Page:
The Historical Society of Pennsylvania is one of the largest family history libraries in the nation, has excellent collections on local and regional history, and offers a manuscript collection renowned for its 17th-, 18th-, and 19th-century holdings. With the Balch Institute’s merger into the HSP in 2002 (and those of The Genealogical Society of Pennsylvania in 2006 through a Strategic Alliance Agreement), the Society is now also one of the nation’s leading repositories of ethnic and immigrant studies materials. The Society houses some 600,000 books, pamphlets, serials, and microfilm reels; 20 million manuscripts; and over 300,000 graphics items, making it one of the nation’s largest non-governmental repositories of documentary materials.
The Society holds many national treasures, such as the first draft of the United States Constitution, an original printer’s proof of the Declaration of Independence, and the earliest surviving American photograph. But the true strength of our collection is the overall breadth and depth of materials that together offer a rich, complex portrait of U.S. history and society from the 17th century to the present.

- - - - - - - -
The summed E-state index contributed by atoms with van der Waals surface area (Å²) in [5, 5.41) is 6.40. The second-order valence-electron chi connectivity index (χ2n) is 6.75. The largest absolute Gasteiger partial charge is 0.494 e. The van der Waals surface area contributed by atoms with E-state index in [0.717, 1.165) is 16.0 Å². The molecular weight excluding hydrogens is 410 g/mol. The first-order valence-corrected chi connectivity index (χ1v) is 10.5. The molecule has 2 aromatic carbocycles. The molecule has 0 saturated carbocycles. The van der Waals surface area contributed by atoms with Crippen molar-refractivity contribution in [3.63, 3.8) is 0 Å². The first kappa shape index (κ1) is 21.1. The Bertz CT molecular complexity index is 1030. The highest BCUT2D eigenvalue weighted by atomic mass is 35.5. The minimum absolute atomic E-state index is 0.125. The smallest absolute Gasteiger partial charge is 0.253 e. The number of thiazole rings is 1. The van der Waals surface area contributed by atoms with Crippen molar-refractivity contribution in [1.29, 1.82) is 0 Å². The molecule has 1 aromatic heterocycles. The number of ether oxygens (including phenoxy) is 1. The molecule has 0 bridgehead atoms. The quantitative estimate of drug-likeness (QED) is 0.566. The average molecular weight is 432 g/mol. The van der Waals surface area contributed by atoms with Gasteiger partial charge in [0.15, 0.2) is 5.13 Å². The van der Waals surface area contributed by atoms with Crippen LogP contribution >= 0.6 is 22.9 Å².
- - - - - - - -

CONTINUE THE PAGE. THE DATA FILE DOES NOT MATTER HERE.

The Society's Collections Management Policy (latest version approved by the Board of Councilors on November 11, 2011) is now available online.
Types of Materials
The Society’s collections include a number of different types of materials:
- Books and pamphlets – ranging from limited-edition and out-of-print volumes to current reference works and scholarly monographs. The Society’s pre-1820 imprints are housed next door at The Library Company of Philadelphia.
- Serials and newspapers – spanning almost 300 years, in either original format or microfilm copy. Many of our ethnic newspapers are in off-site storage. These can be retrieved with two days notice.
- Manuscripts – materials such as letters, diaries, account books, deeds, minutes, and scrapbooks. Manuscript collections include personal papers created by individuals and families, and records created by organizations and businesses.
- Graphics – prints, watercolors, and other works of art on paper, architectural drawings, photographs, broadsides, maps, posters, and other images.
- Printed ephemera – such as event programs, brochures, invitations, advertisements, trade cards, certificates, and menus.
- Microforms – microfilm and microfiche reproductions of newspapers, genealogical resources, manuscript collections, and other materials.